F. Parallax
1. StereoPhoto Geometry
The basic geometry of an overlapping photo pair is shown in Figure F1. Each point in the overlap area appears on both photographs. They appear in different locations on both photos; this is what allows us to see the image in 3D.
Figure F1 StereoPhoto Geometry 
Except for stricly photo interpretation, we would also like to use the geometry to determing a point's numeric lcation. To do that, we need to undertand and use parallax.
2. Definition
Remember parallax? When using a telescoped instrument, parallax occurs when the sighted object and crosshairs don't come to exact foucs on the back of the observer's eye, Figure F2. Moving the head slightly will cause one image to move across the other.
(a) Initial sight 
(b) Eye slightly shifted sideways 
Figure F2 Parallax 
We don't want parallax when using a telescope because it causes sighting error BUT in stereophotography, parallax helps us determine point distances. Parallax is the amount a point moves between two photos.
Figure F3 shows two points at different elevations appearing on two successive photos.
Figure F3 Successive Photos 
The parallax for each point can be compared by overlaying the photos, Figure F4.
Figure F4 Parallax Distances 
From Figures F3 and F4 it is apparent that parallax is:
 a measurable quantity
 related to elevation: the higher the point, the larger its parallax.
Since parallax can be measured, elevations can be determined provided sufficient support information is available.
3. Measuring Parallax
There are two ways to measure parallax depending on object type and accuracy: monoscopic and stereoscopic.
a. Monoscopic
Parallax direction is parallel with the flight direction. Since the photo x axis is in the direction of flight, parallax can be computed from x coordinates, Figure F5 and Equation F1.
Figure F5 Parallax Direction 
The coordinate system should be based on the flight path since the images shift in that direction (see Chapter D Section 4 of this topic). However unless there is severe course change between photos, using the fiducial system on both photos should be sufficient for most surveying applications.
To visualize parallax distances, Figure F6 shows the left and right images of points a and b on a single diagram.
Figure F6 Parallax determination 
Equation F1 
In order to use the monoscopic method, the image point(s) must be distinct on both photographs. Is is extremely difficult, if not impossible, to determine parallax for points in open fields, on water, etc. For those and similar situations, the stereoscopic method must be used.
b. Stereoscopic
In the stereoscopic method parallax is measured in the 3D view using a floating mark. A floating mark is an artificial object added to both photos so it appears in the 3D view. As the two marks are moved closer together or further apart, it will appear to float higher or lower in the model.
Figure F7 shows two floating marks on a stereogram.

In the 3D view, they appear at different elevations because of their different parallaxes.
The floating marks are etched on glass plates attached to a measurement scale which allows their spacing to be changed. The device is called a parallax bar, Figure F8.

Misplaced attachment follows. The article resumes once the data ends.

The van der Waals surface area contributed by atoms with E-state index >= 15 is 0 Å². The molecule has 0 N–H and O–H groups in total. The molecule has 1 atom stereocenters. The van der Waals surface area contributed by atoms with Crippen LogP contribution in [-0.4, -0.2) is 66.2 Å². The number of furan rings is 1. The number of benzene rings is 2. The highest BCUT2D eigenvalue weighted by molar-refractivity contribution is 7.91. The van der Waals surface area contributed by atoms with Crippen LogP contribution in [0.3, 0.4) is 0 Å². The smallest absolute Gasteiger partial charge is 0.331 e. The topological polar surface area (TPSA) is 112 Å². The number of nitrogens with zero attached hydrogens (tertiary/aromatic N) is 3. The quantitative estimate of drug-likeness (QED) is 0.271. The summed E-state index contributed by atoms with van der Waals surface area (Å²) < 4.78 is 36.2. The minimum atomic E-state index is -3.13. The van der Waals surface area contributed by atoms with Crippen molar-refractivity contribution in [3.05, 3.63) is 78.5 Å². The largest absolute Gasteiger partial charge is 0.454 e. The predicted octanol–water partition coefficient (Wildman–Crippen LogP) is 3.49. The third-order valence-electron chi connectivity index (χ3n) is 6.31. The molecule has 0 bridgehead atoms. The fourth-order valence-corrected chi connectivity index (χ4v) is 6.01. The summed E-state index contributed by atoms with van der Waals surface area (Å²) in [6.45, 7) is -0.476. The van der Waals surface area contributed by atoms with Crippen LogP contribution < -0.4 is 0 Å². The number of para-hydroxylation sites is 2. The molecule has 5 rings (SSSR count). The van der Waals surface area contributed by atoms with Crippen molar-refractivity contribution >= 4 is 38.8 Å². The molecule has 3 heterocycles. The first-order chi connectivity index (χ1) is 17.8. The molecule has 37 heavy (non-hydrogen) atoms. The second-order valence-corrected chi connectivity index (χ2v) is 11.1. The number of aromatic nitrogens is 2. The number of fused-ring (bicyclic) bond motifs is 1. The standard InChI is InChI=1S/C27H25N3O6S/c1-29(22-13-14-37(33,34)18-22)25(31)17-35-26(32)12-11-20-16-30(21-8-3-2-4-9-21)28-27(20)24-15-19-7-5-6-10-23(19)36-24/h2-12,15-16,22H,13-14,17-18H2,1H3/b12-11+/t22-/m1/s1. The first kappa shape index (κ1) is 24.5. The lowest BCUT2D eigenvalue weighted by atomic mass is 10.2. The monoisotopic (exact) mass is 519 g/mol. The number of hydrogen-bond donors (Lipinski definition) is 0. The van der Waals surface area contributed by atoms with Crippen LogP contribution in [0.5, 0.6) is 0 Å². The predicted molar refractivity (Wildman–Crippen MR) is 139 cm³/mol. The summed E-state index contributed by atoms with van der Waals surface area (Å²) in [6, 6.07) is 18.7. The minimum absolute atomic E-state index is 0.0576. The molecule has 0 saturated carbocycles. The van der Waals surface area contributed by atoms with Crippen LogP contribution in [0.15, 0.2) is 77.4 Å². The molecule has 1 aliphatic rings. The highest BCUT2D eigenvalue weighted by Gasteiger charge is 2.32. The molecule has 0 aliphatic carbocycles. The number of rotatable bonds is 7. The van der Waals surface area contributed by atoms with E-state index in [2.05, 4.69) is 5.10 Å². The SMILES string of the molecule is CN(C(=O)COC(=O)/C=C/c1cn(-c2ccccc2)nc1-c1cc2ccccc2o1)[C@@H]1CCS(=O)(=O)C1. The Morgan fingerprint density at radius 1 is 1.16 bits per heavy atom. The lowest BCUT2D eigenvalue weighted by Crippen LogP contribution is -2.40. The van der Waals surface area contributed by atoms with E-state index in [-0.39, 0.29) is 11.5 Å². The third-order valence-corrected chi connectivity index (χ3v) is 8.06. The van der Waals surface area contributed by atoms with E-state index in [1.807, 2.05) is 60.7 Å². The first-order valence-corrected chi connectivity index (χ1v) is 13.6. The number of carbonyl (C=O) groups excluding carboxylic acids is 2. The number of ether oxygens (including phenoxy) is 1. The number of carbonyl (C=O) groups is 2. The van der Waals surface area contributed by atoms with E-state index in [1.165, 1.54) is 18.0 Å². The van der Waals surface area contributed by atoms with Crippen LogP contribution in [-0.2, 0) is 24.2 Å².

Figure F8 Parallax Bar 
The glass plates are placed on the images, Figure F9, and their spacing adjusted until the floating mark "sits" on the object in the 3D model. That places the individual marks at correct parallax distance for the elevation.
Figure F9 Using a Parallax Bar 
The parallax distance is determined using Equation F2.
Equation F2  
C: Parallax bar constant 
The constant is determined by using Equation F1 to determine the parallax of a point, then measuring it with the parallax bar, Equation F3.
Equation F3 
The advantage of a parallax bar it it can be used on indistinct as well as distinct points. You can float the point until it sits on the ground. then read the scale to determine its parallax.
4. Parallax Equations
a. Ground Coordinates
The ground coordinate system is similar to that of a single vertical photo. The origin and axes directions are defined by the left photo, Figure F10, using the actual flight direction.
Figure F10 Ground Coordinate System 
Coordinates and elevation of ground points can be determined from parallax measurements using equations F4 through F6.
Equation F4  
Equation F5  
Equation F6 
b. Elevations by Parallax
Figure F11 shows the basic parallax and elevation geometry for two points.
Figure F11 Parallax and Elevation Difference 
If we can measure the parallax of both points, we can determine one point's elevation based on the other, Equation F7.
Equation F7 
5. Examples
Example 1
Two vertical control points appear on adjacent aerial photographs. Photography flying height is unknown although it is needed for later computations. The elevation and and x coordinate on each photo for the points are:
Point  Elev (ft)  x (mm)  x' (mm) 
T34  882.53  60.922  35.909 
M60  849.93  29.538  66.379 
Determine the flying height.
Solution
Compute parallax for both points
Rearrange Equation E8 to solve flying height
H = 4.30x10^{3} ft
Example 2
A telecommunication tower appears on overlapping photographs. Coordinates of its top and bottom are:
Left  Right  
Point  x, mm  y, mm  x, mm  y, mm 
Bottom  23.84  15.61  12.41  15.62 
Top  29.75  47.85  18.23  47.89 
The terrain is generally flat and elevation at the tower base 1125 ft. The flying height was 3550 ft and camera focal length 152.44 mm. What is the tower height?
Solution
Compute parallax for tower top and bottom
Use Equation E7 but don't add the tower's base elevation.
Elev = 590 ft